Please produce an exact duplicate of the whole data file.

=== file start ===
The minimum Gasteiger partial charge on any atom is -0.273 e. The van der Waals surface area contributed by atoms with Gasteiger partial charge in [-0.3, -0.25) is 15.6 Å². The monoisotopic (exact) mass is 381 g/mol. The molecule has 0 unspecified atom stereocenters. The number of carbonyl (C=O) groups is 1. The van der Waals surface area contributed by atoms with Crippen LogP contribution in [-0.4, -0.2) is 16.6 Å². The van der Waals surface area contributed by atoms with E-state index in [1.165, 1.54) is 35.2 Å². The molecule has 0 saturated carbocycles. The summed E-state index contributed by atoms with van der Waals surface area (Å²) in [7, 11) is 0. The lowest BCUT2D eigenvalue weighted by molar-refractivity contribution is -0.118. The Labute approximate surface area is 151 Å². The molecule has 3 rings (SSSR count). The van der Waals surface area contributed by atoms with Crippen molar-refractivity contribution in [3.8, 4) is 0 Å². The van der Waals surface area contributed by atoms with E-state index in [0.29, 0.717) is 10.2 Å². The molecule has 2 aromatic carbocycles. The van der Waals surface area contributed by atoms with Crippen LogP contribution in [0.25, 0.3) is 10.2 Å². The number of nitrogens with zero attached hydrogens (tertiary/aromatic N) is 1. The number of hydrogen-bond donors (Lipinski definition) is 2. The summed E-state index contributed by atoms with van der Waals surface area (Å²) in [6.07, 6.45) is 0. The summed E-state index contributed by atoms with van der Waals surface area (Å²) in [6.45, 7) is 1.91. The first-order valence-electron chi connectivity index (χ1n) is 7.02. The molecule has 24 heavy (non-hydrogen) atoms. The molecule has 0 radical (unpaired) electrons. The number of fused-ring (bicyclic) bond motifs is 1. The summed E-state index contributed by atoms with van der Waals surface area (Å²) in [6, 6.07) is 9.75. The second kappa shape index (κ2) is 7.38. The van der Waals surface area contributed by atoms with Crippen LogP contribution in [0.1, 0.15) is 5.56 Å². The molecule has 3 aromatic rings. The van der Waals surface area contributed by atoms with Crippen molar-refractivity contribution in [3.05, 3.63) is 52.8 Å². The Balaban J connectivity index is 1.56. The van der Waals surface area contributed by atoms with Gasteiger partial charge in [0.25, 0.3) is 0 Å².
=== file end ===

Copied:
The minimum Gasteiger partial charge on any atom is -0.273 e. The van der Waals surface area contributed by atoms with Gasteiger partial charge in [-0.3, -0.25) is 15.6 Å². The monoisotopic (exact) mass is 381 g/mol. The molecule has 0 unspecified atom stereocenters. The number of carbonyl (C=O) groups is 1. The van der Waals surface area contributed by atoms with Crippen LogP contribution in [-0.4, -0.2) is 16.6 Å². The van der Waals surface area contributed by atoms with E-state index in [1.165, 1.54) is 35.2 Å². The molecule has 0 saturated carbocycles. The summed E-state index contributed by atoms with van der Waals surface area (Å²) in [7, 11) is 0. The lowest BCUT2D eigenvalue weighted by molar-refractivity contribution is -0.118. The Labute approximate surface area is 151 Å². The molecule has 3 rings (SSSR count). The van der Waals surface area contributed by atoms with Crippen molar-refractivity contribution in [3.8, 4) is 0 Å². The van der Waals surface area contributed by atoms with E-state index in [0.29, 0.717) is 10.2 Å². The molecule has 2 aromatic carbocycles. The van der Waals surface area contributed by atoms with Crippen LogP contribution in [0.25, 0.3) is 10.2 Å². The number of nitrogens with zero attached hydrogens (tertiary/aromatic N) is 1. The number of hydrogen-bond donors (Lipinski definition) is 2. The summed E-state index contributed by atoms with van der Waals surface area (Å²) in [6.07, 6.45) is 0. The summed E-state index contributed by atoms with van der Waals surface area (Å²) in [6.45, 7) is 1.91. The first-order valence-electron chi connectivity index (χ1n) is 7.02. The molecule has 24 heavy (non-hydrogen) atoms. The molecule has 0 radical (unpaired) electrons. The number of fused-ring (bicyclic) bond motifs is 1. The summed E-state index contributed by atoms with van der Waals surface area (Å²) in [6, 6.07) is 9.75. The second kappa shape index (κ2) is 7.38. The van der Waals surface area contributed by atoms with Crippen LogP contribution in [0.1, 0.15) is 5.56 Å². The molecule has 3 aromatic rings. The van der Waals surface area contributed by atoms with Crippen molar-refractivity contribution in [3.05, 3.63) is 52.8 Å². The Balaban J connectivity index is 1.56. The van der Waals surface area contributed by atoms with Gasteiger partial charge in [0.25, 0.3) is 0 Å².